I didn’t know.

“Guess who wrote to me?” I asked Yip, knowing he’d never guess. “Your sister?”
“No. Mayo Clinic!”

I’m not sure how they located me. It’s been over 50 years since my heart surgery in 1961. A time when the concept of computers was akin to science fiction, and mobile phones had yet to be invented. I conceded and filled out the survey. I mused, “They are probably patting each other on the back to discover I’m still alive!”

Sixty years-ago heart surgeries were a new frontier. I was seven years old when the hole in my heart was discovered. It was shock for my parents. (I must add that Dad, who was a doctor, liked to claim some of the credit over its discovery—but only after it all came to a good ending.)

The experts of the time advised my parents to have the surgery done immediately. Without it my lifespan would be critically shorter. But the surgery was dangerous and the big question was, was I to be, or not to be? A decision was made, and before leaving for the operation, my father told my older sister, “Frieda may not come back.”

Dad loved to tell me the story, but I treasure my own memories:

I was in 2nd grade (far left with a ribbon around my neck) and tried to be a nice student. I tried to be a friend to classmates who had no friends (encouraged by my mother). I was awarded the certificate of “Best Friend.” My parents found this hard to believe. “Who, Frieda? Best Friend? Impossible! She always pouts and cries! It’s hard work to be her friend!” It was so unbelievable to them, they decided I needed to see a psychiatrist. But first I was first sent to the family pediatrician to rule out any physical causes. Dr. Blood was as good as her name suggested. She diagnosed a hole in the wall of my heart where blood was escaping. She then explained that after the long hours of school I had no energy left, leaving me in tears and pouting. (I still cry when I’m tired. Must have become a habit.)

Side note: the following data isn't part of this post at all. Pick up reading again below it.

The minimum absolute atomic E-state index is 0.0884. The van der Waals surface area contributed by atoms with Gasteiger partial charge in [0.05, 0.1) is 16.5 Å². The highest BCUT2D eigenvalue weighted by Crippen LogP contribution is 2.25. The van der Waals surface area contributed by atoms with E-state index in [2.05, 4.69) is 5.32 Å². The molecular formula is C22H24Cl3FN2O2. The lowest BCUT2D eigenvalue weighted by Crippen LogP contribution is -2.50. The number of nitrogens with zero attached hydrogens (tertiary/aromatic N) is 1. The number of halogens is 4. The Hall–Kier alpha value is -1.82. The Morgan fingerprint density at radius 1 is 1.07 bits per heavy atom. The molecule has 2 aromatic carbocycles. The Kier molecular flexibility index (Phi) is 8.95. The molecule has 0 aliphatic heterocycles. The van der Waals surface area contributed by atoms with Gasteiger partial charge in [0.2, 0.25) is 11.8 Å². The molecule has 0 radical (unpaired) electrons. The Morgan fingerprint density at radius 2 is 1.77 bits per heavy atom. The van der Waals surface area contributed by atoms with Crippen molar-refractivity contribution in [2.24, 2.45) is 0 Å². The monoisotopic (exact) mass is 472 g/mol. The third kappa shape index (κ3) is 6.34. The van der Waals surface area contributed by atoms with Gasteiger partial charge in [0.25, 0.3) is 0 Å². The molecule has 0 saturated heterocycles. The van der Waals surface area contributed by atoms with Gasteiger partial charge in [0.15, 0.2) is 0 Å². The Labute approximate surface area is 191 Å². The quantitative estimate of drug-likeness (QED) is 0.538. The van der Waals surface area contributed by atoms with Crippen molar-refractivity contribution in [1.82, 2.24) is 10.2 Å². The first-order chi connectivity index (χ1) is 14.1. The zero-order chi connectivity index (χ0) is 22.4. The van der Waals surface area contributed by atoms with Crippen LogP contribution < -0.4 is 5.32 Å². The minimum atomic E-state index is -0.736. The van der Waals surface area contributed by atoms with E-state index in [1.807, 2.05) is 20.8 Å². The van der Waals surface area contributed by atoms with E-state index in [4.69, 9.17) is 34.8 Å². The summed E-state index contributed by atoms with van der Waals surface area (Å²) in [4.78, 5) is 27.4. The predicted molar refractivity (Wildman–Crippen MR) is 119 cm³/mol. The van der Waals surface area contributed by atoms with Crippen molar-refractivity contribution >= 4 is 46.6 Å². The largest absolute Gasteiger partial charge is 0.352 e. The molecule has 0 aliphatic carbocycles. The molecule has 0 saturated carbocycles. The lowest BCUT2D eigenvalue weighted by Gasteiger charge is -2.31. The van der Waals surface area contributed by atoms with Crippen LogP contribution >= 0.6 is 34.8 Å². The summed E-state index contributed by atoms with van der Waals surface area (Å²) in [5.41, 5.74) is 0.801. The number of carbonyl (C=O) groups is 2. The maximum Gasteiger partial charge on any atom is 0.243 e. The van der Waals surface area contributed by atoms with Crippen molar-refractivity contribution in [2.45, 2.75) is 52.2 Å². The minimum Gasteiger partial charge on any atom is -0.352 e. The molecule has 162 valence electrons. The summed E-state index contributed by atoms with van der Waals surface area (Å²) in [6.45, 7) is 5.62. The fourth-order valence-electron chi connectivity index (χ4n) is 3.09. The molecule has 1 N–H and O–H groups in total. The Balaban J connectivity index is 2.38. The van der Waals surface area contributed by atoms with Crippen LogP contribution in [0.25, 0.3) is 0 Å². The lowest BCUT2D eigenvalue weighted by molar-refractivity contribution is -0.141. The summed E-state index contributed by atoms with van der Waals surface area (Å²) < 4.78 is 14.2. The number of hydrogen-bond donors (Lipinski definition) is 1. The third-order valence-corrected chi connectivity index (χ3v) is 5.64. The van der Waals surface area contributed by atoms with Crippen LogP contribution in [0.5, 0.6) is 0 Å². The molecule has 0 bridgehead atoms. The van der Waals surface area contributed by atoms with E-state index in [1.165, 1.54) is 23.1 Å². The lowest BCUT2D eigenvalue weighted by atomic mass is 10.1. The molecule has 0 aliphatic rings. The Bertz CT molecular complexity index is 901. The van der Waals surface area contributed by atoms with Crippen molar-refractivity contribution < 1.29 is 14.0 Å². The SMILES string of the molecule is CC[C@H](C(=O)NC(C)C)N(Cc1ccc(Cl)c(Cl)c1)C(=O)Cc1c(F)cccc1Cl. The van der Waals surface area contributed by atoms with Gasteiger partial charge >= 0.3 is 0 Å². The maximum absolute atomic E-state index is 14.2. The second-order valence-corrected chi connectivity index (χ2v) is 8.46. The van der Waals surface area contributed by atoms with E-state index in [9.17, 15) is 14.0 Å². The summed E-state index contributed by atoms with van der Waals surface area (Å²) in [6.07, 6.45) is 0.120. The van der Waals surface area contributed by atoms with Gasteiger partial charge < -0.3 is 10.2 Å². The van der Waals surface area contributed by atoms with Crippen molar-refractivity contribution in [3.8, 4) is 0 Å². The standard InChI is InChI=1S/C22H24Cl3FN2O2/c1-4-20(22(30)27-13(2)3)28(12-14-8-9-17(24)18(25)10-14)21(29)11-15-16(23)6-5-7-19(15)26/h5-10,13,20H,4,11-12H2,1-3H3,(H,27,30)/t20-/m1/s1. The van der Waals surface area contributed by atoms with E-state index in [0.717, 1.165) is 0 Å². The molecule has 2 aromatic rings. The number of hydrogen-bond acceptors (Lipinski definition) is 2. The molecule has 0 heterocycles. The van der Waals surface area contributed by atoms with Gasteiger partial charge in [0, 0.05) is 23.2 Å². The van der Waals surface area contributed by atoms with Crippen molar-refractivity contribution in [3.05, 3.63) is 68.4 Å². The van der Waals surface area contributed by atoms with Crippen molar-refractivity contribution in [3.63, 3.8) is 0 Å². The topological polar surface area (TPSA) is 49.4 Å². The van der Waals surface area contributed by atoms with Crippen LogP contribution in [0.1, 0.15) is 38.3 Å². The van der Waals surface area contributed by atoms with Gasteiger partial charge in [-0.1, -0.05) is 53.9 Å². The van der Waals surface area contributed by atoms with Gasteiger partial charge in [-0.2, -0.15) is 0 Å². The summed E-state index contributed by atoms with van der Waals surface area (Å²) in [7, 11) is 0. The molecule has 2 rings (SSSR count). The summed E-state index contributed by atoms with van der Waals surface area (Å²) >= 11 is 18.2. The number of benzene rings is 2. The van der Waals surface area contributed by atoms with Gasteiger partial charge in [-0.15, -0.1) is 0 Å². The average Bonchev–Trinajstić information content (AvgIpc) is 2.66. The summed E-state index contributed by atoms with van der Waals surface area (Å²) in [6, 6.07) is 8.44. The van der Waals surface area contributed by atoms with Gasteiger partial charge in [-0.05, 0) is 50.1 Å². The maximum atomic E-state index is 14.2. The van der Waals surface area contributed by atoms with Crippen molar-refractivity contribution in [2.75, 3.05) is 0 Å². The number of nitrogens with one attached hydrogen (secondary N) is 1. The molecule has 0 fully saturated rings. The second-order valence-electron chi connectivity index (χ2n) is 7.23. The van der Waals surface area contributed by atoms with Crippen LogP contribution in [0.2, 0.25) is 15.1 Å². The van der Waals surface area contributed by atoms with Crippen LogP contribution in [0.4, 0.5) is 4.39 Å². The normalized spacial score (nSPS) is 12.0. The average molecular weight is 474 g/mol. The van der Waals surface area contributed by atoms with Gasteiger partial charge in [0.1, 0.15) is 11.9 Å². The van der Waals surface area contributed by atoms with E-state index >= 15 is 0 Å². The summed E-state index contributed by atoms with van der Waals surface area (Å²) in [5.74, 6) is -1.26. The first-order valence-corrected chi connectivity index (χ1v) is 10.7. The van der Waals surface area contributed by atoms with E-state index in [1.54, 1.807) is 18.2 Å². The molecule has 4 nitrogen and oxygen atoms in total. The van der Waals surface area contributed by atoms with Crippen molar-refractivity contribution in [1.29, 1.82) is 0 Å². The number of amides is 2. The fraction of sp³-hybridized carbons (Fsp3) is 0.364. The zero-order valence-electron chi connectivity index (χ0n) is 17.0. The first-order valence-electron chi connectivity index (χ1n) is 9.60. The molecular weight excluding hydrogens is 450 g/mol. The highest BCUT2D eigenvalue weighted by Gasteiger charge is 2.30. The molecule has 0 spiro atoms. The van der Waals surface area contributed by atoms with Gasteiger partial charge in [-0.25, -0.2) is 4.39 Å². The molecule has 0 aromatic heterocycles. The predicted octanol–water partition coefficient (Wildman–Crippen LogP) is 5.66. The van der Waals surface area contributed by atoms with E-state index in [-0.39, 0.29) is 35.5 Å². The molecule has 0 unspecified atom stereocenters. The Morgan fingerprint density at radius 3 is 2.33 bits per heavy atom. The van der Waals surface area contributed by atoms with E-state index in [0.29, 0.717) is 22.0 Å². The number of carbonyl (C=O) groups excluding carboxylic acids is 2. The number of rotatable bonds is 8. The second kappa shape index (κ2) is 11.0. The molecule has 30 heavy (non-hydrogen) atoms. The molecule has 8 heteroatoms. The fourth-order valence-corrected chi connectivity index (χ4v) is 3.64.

Dad, a child psychiatrist, was intrigued by the surgery and wanted to understand all aspects of it. He studied it and drew pictures of the procedure, including the (now old- fashioned) heart and lung machine that would be attached to my body. He made multiple carbon copies and mailed them to my relatives.